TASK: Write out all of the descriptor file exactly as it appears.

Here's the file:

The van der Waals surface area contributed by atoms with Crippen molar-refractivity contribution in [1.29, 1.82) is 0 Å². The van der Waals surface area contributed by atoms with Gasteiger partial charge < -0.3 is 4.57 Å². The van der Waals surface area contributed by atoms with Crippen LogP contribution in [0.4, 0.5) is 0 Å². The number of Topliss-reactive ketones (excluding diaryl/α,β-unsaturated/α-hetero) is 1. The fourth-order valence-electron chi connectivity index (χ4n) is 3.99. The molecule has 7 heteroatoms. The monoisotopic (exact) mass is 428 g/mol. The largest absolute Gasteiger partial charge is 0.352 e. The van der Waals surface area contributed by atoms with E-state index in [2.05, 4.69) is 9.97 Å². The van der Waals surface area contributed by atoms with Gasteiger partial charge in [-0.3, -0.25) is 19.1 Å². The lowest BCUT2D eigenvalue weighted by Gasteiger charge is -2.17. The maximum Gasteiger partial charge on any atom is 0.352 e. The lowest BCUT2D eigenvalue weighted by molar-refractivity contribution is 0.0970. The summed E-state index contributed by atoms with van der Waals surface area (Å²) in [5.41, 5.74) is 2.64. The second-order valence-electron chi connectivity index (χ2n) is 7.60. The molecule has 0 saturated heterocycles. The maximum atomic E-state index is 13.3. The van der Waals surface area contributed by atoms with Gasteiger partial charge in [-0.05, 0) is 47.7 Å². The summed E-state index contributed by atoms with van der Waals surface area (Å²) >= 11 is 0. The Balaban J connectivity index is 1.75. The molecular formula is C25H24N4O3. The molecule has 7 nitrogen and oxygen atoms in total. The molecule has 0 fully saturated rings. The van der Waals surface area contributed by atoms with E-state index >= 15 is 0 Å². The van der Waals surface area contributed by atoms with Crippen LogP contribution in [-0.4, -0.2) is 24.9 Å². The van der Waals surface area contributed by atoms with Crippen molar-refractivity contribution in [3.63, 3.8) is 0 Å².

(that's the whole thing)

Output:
The van der Waals surface area contributed by atoms with Crippen molar-refractivity contribution in [1.29, 1.82) is 0 Å². The van der Waals surface area contributed by atoms with Gasteiger partial charge < -0.3 is 4.57 Å². The van der Waals surface area contributed by atoms with Crippen LogP contribution in [0.4, 0.5) is 0 Å². The number of Topliss-reactive ketones (excluding diaryl/α,β-unsaturated/α-hetero) is 1. The fourth-order valence-electron chi connectivity index (χ4n) is 3.99. The molecule has 7 heteroatoms. The monoisotopic (exact) mass is 428 g/mol. The largest absolute Gasteiger partial charge is 0.352 e. The van der Waals surface area contributed by atoms with E-state index in [2.05, 4.69) is 9.97 Å². The van der Waals surface area contributed by atoms with Gasteiger partial charge in [-0.3, -0.25) is 19.1 Å². The lowest BCUT2D eigenvalue weighted by Gasteiger charge is -2.17. The maximum Gasteiger partial charge on any atom is 0.352 e. The lowest BCUT2D eigenvalue weighted by molar-refractivity contribution is 0.0970. The summed E-state index contributed by atoms with van der Waals surface area (Å²) in [5.41, 5.74) is 2.64. The second-order valence-electron chi connectivity index (χ2n) is 7.60. The molecule has 0 saturated heterocycles. The maximum atomic E-state index is 13.3. The van der Waals surface area contributed by atoms with Gasteiger partial charge in [-0.05, 0) is 47.7 Å². The summed E-state index contributed by atoms with van der Waals surface area (Å²) >= 11 is 0. The Balaban J connectivity index is 1.75. The molecular formula is C25H24N4O3. The molecule has 7 nitrogen and oxygen atoms in total. The molecule has 0 fully saturated rings. The van der Waals surface area contributed by atoms with E-state index >= 15 is 0 Å². The van der Waals surface area contributed by atoms with Crippen LogP contribution in [-0.4, -0.2) is 24.9 Å². The van der Waals surface area contributed by atoms with Crippen molar-refractivity contribution in [3.63, 3.8) is 0 Å².